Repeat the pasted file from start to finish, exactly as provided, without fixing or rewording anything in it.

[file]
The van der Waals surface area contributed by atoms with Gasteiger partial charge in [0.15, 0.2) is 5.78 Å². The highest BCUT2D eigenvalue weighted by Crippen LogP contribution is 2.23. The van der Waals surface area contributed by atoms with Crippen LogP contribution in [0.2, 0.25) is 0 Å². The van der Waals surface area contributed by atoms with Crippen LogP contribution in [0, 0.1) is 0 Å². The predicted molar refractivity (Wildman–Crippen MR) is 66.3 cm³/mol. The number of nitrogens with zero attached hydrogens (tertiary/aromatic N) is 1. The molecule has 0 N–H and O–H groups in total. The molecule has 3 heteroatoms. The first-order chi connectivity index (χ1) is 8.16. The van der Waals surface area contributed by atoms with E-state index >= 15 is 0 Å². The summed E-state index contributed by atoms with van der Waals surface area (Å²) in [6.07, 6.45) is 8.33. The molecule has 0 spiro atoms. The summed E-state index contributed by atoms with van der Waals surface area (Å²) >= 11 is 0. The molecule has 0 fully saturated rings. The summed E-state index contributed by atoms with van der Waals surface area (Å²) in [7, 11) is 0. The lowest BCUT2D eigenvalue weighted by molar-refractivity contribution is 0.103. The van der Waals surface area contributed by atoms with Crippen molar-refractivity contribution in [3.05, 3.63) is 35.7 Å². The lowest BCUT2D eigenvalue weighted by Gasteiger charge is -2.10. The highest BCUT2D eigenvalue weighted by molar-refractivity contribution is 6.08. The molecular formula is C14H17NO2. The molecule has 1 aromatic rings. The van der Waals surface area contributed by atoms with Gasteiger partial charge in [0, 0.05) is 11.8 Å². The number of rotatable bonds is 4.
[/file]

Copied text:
The van der Waals surface area contributed by atoms with Gasteiger partial charge in [0.15, 0.2) is 5.78 Å². The highest BCUT2D eigenvalue weighted by Crippen LogP contribution is 2.23. The van der Waals surface area contributed by atoms with Crippen LogP contribution in [0.2, 0.25) is 0 Å². The van der Waals surface area contributed by atoms with Crippen LogP contribution in [0, 0.1) is 0 Å². The predicted molar refractivity (Wildman–Crippen MR) is 66.3 cm³/mol. The number of nitrogens with zero attached hydrogens (tertiary/aromatic N) is 1. The molecule has 0 N–H and O–H groups in total. The molecule has 3 heteroatoms. The first-order chi connectivity index (χ1) is 8.16. The van der Waals surface area contributed by atoms with E-state index >= 15 is 0 Å². The summed E-state index contributed by atoms with van der Waals surface area (Å²) in [6.07, 6.45) is 8.33. The molecule has 0 spiro atoms. The summed E-state index contributed by atoms with van der Waals surface area (Å²) >= 11 is 0. The molecule has 0 fully saturated rings. The summed E-state index contributed by atoms with van der Waals surface area (Å²) in [7, 11) is 0. The lowest BCUT2D eigenvalue weighted by molar-refractivity contribution is 0.103. The van der Waals surface area contributed by atoms with Crippen molar-refractivity contribution in [3.05, 3.63) is 35.7 Å². The lowest BCUT2D eigenvalue weighted by Gasteiger charge is -2.10. The highest BCUT2D eigenvalue weighted by molar-refractivity contribution is 6.08. The molecular formula is C14H17NO2. The molecule has 1 aromatic rings. The van der Waals surface area contributed by atoms with Gasteiger partial charge in [0, 0.05) is 11.8 Å². The number of rotatable bonds is 4.